What advice do you give managers for improving employee morale in their individual units?

My advice to managers who want to improve the morale in their units is simple: Listen to your staff. Paying particular attention to the verbatim suggestions for improvement that those who participated in the survey provided is one way of listening. Another is sharing the results of this latest survey with your staff and asking them what steps they believe should be taken to improve morale. A third is engaging a group of your staff members to evaluate the morale issues in your unit and develop an action strategy to address them.  Problem solving always starts with a candid diagnosis of the issue and ends with action and effective follow-up. Listening and team involvement are usually important at both ends (and everywhere in between!). 

Are there any University-wide initiatives under consideration that might help employees feel more confident about advancement opportunities at the University?

We expect to have many more of our units introduce Individual Development Plans for their managers and professionals in the next 12 months. In addition, many of our units are working on making developmental and promotional career paths clearer for their staffs. In our most recent union contracts for our C&T and service and maintenance staffs, we identified actions which will be taken to improve both skill development and advancement opportunities. And, as we know that much professional development occurs as a result of challenging job assignments, we are attempting to fill a greater percentage of our promotional positions internally. We also believe that many great ideas and best practices on development will emerge as our various units create action plans to improve development in their organizations.

Overall, did staff members at all levels respond as favorably to the workplace survey and, if not, what were the key differences?

The overall favorable response of M&P and C&T staff was almost identical, while the response of our service and maintenance staff was notably less favorable. M&Ps tended to be much more favorable than both of the other staff groups in their view of their manager, productivity, performance feedback, respect, and empowerment. Their scores in teamwork, decision speed, and several of the rewards questions weren’t as strong by comparison. The service and maintenance group’s scores tended to reflect the tougher physical realities of their jobs and had far less positive scores on productivity, empowerment and innovation, communications, and decision making.

How do the Yale Workplace Survey scores compare to those of other organizations?

The external company (Sirota) that tabulates our workplace survey questionnaires does this same work for 160 organizations with 2.5 million survey responses annually. While their response norms are not just composed of higher education employers, they do give some idea of how our survey response compares. On the plus side, the pride and commitment of the Yale staff is one of the highest they have seen, much higher than their norm. On the less positive side, our teamwork scores stand out, as teamwork within our units and between our units score in the bottom quartile of Sirota’s norm base.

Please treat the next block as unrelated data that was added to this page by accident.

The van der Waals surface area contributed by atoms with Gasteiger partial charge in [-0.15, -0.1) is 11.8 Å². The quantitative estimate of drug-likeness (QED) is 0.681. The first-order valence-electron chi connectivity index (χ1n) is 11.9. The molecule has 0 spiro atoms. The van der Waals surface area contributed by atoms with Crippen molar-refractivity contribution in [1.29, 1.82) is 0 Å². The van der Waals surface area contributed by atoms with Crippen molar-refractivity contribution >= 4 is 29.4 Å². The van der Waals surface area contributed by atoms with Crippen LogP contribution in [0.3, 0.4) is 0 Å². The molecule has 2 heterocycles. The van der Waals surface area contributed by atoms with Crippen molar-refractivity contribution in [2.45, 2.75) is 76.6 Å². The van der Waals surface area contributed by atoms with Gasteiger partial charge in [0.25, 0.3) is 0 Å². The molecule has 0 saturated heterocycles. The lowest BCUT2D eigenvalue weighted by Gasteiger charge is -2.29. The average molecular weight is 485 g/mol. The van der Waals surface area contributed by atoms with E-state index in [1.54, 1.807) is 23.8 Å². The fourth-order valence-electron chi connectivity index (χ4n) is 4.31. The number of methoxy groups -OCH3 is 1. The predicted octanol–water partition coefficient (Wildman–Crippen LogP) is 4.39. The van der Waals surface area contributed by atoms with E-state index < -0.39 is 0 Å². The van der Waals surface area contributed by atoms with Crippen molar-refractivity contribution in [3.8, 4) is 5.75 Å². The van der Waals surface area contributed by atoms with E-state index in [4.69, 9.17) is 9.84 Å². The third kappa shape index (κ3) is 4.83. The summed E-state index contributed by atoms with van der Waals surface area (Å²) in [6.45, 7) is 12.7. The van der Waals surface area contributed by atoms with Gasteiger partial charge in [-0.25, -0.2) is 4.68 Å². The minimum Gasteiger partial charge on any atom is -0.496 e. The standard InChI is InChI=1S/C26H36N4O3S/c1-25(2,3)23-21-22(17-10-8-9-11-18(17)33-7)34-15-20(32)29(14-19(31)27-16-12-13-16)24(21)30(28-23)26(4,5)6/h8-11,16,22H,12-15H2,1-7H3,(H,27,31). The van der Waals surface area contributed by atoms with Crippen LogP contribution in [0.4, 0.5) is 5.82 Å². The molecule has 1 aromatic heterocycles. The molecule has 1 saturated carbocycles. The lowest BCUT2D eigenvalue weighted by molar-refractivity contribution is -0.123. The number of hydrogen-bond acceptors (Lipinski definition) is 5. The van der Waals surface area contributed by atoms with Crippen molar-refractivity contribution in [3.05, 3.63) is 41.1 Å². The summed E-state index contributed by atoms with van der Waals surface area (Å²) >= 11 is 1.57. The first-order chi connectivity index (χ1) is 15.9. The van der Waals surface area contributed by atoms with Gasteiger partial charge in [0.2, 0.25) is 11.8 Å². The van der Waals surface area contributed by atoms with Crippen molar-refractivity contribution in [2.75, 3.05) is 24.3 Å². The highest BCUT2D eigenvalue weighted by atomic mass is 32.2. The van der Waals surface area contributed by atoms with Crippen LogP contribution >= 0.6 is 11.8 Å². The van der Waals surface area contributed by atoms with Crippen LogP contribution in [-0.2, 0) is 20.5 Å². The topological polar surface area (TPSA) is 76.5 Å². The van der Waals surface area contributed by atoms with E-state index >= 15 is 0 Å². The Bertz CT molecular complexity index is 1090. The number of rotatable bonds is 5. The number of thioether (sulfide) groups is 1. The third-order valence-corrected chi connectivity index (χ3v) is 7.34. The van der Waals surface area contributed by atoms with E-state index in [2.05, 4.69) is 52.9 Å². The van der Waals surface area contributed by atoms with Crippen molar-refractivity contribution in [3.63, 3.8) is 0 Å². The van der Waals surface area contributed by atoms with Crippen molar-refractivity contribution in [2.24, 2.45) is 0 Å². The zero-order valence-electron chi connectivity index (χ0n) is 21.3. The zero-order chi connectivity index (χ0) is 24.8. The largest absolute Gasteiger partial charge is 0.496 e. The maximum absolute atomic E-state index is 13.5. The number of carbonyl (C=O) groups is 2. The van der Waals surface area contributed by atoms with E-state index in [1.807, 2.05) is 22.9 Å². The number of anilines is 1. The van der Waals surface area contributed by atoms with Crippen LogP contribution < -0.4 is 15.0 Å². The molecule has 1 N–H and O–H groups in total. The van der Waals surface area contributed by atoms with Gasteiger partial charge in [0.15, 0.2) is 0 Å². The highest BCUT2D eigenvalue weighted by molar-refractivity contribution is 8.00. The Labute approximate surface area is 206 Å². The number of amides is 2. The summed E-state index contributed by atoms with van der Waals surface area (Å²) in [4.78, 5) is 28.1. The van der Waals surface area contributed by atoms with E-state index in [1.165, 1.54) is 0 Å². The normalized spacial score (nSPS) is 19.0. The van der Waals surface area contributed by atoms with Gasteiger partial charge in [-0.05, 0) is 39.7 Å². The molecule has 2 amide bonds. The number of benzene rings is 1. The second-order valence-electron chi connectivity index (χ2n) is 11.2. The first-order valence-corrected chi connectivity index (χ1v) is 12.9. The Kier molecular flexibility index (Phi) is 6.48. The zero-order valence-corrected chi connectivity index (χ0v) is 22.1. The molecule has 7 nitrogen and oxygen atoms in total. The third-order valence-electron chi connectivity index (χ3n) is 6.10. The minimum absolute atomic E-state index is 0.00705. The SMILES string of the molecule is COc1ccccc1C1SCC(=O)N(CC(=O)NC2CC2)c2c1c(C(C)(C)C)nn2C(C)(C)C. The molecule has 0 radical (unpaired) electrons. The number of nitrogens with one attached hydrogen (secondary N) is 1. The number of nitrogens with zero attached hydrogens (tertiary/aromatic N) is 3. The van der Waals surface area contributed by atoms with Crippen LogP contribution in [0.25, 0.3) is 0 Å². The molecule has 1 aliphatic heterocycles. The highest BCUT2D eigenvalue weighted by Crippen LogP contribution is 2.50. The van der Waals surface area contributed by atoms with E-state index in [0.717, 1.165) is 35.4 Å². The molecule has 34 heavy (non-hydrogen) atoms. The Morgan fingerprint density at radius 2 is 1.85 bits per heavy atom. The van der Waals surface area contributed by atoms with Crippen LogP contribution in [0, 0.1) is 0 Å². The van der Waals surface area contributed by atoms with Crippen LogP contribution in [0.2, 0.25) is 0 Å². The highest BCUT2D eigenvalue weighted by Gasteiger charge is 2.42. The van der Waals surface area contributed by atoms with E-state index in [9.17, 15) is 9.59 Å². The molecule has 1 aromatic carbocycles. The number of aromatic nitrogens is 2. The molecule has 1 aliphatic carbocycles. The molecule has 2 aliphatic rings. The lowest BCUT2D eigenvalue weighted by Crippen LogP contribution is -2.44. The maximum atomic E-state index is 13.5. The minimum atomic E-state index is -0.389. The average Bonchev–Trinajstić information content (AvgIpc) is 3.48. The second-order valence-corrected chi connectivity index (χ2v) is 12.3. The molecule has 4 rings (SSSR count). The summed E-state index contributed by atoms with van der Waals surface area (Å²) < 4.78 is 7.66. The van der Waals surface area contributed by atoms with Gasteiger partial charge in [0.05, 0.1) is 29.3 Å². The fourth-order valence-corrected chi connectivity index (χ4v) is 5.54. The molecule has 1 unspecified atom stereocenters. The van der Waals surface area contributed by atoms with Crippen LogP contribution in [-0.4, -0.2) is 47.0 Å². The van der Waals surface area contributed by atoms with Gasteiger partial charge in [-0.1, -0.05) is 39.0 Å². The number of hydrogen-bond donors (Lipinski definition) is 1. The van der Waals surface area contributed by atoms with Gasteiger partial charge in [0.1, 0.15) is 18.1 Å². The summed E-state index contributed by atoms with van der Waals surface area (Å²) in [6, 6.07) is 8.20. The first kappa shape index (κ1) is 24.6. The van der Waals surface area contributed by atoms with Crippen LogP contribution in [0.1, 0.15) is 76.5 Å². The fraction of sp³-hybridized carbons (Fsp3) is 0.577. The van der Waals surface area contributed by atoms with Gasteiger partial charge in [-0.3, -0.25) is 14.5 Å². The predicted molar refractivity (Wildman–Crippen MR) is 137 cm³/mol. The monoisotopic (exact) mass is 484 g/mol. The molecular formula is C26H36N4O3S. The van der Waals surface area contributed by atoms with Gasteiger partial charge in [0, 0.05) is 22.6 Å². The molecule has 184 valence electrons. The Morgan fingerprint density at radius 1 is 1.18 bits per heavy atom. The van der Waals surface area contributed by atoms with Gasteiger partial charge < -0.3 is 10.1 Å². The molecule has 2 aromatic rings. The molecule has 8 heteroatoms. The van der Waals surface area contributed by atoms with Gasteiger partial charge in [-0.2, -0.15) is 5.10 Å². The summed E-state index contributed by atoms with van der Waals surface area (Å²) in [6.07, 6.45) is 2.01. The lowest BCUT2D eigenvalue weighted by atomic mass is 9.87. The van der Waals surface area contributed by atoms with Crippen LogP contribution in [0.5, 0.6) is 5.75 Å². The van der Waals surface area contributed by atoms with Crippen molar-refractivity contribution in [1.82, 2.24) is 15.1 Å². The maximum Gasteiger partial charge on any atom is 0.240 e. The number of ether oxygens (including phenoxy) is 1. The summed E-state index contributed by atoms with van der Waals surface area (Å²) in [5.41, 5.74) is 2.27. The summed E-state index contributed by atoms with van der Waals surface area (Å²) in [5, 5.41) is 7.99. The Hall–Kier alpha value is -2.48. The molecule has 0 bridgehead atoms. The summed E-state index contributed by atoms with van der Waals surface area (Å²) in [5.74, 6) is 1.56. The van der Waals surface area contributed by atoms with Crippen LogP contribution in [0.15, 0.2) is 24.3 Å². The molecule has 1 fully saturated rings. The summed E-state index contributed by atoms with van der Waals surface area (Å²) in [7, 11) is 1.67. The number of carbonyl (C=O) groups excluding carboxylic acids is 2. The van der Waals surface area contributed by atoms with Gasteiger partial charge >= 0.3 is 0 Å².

In some survey categories, the University has fared better than ever since it first started surveying employees about their work. Were you surprised by any of these results?

Given the difficult budget challenges we have had to confront in recent years, I was encouraged that our survey scores re-bounded so well from the declines we experienced in 2010.  As you point out, several scores were the highest since we began conducting these surveys in 2005.  Among the questions that hit all-time highs were these three important items:

Question: Taking everything into account, I am satisfied with Yale University as a place to work (83% favorable; up 12 percentage points from 2005).

Question: I have clear performance goals and know what my manager expects of me (71% favorable; up 15 percentage points since 2005).

Question: Labor and management relations are changing for the better at Yale (61% favorable; up 7 percentage points from 2005).

Finally, what are your hopes for the next survey, and when will that take place?

We will do the next survey in November 2014. My hope for that survey is that we build upon the organizational progress we are making together. I particularly would like to see us do a better job of both development and advancement and in creating greater teamwork throughout the University, while attacking the morale issues that still exist in a number of our units. I particularly hope that we use this survey to open a dialog within all of our units about how each can increase their organizational excellence — while making the work environment more rewarding and fun.